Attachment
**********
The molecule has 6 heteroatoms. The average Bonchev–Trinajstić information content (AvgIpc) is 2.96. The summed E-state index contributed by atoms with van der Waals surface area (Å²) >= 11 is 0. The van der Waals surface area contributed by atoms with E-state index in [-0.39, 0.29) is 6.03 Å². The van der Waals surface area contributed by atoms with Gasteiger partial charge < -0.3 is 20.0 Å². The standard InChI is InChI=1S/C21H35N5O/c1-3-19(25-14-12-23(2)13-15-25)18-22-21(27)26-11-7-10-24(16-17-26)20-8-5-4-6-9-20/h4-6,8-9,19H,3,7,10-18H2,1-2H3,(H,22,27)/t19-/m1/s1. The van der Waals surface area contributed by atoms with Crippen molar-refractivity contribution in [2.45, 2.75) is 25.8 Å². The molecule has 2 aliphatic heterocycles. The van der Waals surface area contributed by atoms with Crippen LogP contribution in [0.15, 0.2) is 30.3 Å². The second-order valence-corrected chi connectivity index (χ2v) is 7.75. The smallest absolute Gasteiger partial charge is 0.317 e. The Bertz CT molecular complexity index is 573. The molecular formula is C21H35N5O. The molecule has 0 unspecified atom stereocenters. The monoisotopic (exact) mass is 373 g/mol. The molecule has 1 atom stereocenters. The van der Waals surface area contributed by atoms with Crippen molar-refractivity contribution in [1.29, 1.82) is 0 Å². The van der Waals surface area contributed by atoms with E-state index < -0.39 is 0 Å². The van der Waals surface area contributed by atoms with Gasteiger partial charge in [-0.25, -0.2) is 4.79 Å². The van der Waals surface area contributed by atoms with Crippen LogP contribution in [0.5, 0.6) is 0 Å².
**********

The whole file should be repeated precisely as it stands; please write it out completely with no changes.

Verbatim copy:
The molecule has 6 heteroatoms. The average Bonchev–Trinajstić information content (AvgIpc) is 2.96. The summed E-state index contributed by atoms with van der Waals surface area (Å²) >= 11 is 0. The van der Waals surface area contributed by atoms with E-state index in [-0.39, 0.29) is 6.03 Å². The van der Waals surface area contributed by atoms with Gasteiger partial charge < -0.3 is 20.0 Å². The standard InChI is InChI=1S/C21H35N5O/c1-3-19(25-14-12-23(2)13-15-25)18-22-21(27)26-11-7-10-24(16-17-26)20-8-5-4-6-9-20/h4-6,8-9,19H,3,7,10-18H2,1-2H3,(H,22,27)/t19-/m1/s1. The van der Waals surface area contributed by atoms with Crippen molar-refractivity contribution in [2.45, 2.75) is 25.8 Å². The molecule has 2 aliphatic heterocycles. The van der Waals surface area contributed by atoms with Crippen LogP contribution in [0.15, 0.2) is 30.3 Å². The second-order valence-corrected chi connectivity index (χ2v) is 7.75. The smallest absolute Gasteiger partial charge is 0.317 e. The Bertz CT molecular complexity index is 573. The molecular formula is C21H35N5O. The molecule has 0 unspecified atom stereocenters. The monoisotopic (exact) mass is 373 g/mol. The molecule has 1 atom stereocenters. The van der Waals surface area contributed by atoms with Crippen molar-refractivity contribution in [1.29, 1.82) is 0 Å². The van der Waals surface area contributed by atoms with E-state index < -0.39 is 0 Å². The van der Waals surface area contributed by atoms with Gasteiger partial charge in [-0.25, -0.2) is 4.79 Å². The van der Waals surface area contributed by atoms with Crippen LogP contribution in [0.5, 0.6) is 0 Å².